This is a complex question with a complex answer, but given the characteristic of a spruce forest, the answer can be simplified.

In a spruce monoculture, which is a man-planted forest usually following clear cutting, life is boring and monotone. Plant diversity is low, consequently fauna diversity is low as well in this artificial environment. The shapes, colours, sounds and smells are poor.

In a spruce forest with a natural and diverse structure, usually created by natural regeneration, life is interesting and diverse. Diversity of plant and animal species is high and there are many types of intraspecific and interspecific relations in this ecosystem. The shapes, colours, sounds and smells are diverse and challenging.

A virgin or semi-virgin spruce forest in the subalpine belt is vibrating of life with an apparent disorder and mixture of species, colours, shapes and ecological relations. On top of this, these forests are extremely stable. This is the goal in all of the Wildland owned forests, be it spruce forests or mixed forests further down.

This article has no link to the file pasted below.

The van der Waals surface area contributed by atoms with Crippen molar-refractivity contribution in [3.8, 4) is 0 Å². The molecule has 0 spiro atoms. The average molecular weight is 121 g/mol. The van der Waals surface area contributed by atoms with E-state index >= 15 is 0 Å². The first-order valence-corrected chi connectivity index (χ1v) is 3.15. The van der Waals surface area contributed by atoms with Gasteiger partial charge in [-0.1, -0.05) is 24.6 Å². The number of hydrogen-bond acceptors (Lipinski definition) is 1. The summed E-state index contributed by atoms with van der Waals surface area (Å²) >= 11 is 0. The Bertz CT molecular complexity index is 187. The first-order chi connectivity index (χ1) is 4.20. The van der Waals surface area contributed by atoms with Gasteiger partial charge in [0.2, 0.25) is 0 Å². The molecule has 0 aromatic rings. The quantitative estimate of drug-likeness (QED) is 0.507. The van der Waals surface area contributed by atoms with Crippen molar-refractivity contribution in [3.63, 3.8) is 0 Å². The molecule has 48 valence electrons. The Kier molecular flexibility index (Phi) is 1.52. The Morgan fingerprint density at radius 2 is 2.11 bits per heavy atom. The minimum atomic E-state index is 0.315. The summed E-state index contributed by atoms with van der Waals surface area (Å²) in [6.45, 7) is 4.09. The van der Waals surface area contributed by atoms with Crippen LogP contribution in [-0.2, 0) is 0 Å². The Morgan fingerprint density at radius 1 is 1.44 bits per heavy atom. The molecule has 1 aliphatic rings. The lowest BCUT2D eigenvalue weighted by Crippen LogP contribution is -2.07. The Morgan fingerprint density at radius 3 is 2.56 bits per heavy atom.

This is why we aim to convert all monocultures to the diverse natural structure and to bring life from boring to wonderful.

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